Rule-breaking civil servant returns as a paid consultant months after taking retirement

Home Office
Home Office

The Home Office put the integrity of the Government at risk by allowing a senior civil servant to retire before taking up paid consultancy work for the department months later, a watchdog has said.

The Advisory Committee on Business Appointments (Acoba) said that a failure to get sign-off for Glyn Williams’s appointment at Fortinus Global was an “unambiguous breach of the rules”.

Mr Williams worked as director-general for migration and borders at the Home Office until retiring in December 2021.

However, in April 2022 he took up a job at Fortinus Global, which bills itself as a “specialist global border management consultancy”.

'Cause for concern'

Lord Pickles, chairman of Acoba, said Mr Williams “failed to seek advice” in relation to the work he did with the firm, “which resulted in him working indirectly for the Home Office again”.

When asked by The Telegraph how much the company had been paid for this work, the Home Office refused to say, claiming it was “commercially sensitive”.

In a letter sent to the Cabinet Office, Lord Pickles said that the “failure to seek and await advice in this case was a breach of the Government’s rules” and a “cause for concern”.

According to correspondence released by Acoba, Matthew Rycroft, the Home Office’s top civil servant, said that Mr Williams had “received advice” that an application to the watchdog “would be needed for any new appointments or employment within two years”.

But in an explanation sent to the watchdog, Mr Williams said that he believed that approval was only needed if civil servants “have had any form of official dealings with their prospective employer” and that the rules were aimed at avoiding “the risk that that organisation might gain unfair advantage through access to privileged information”.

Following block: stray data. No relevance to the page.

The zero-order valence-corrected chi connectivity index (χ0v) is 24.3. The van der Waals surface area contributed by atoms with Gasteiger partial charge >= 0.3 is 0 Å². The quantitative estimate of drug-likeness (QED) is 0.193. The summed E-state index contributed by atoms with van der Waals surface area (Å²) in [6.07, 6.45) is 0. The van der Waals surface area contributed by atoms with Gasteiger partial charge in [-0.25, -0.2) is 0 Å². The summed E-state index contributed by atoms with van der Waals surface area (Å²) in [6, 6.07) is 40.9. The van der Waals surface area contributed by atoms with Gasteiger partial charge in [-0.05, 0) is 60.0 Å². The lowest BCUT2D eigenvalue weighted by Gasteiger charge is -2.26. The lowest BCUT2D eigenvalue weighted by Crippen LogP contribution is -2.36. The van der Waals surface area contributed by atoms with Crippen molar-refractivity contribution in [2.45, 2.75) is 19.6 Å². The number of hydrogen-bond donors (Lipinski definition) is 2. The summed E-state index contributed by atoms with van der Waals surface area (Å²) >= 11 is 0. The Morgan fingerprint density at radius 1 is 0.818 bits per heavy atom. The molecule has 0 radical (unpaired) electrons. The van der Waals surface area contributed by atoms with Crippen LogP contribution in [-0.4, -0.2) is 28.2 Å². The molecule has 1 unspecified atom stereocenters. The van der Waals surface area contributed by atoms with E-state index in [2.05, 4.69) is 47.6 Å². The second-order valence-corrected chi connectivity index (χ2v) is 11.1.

He told the watchdog that “as it was clear that my role would not involve sharing privileged information, I did not think I was required to seek approval through Acoba”.

'Risk to the integrity of government'

In a letter sent to the Home Office, Lord Pickles said Mr Williams had subsequently acknowledged that “this was incorrect” and that “he should have sought advice”.

“He added that whilst he did not deliberately seek to avoid compliance with the rules, he regretted not making an application as was required,” said Lord Pickles.

“The rules are a set of principles which exist to protect the integrity of government. This is impossible to do credibly after someone has taken on a role.

“I understand Fortinus Global started working with the Home Office after Mr Williams started working with the firm. Any suspicion around this timing is exactly the kind of risk to the integrity of government that the rules are designed to protect.”

A further letter sent by Mr Rycroft to Lord Pickles revealed that the Home Office “had been exploring ways to make the most of Glyn’s significant experience and expertise in immigration matters post-retirement”.

The letter went on: “As we had been seeking expert consultancy support on immigration systems and policy, we brought in Fortinus to provide a managed service to the Home Office to provide this support.

“The contract with Fortinus does not name any individual required to provide the work, but Glyn has been supplying his expertise to the department through this contract.”

A Cabinet Office spokesman said: “We are reviewing the letter from Acoba and will respond in due course.”

When The Telegraph contacted Fortinus Global, a spokesman said: “I refer you to Mr Williams’ statement and have nothing to add.”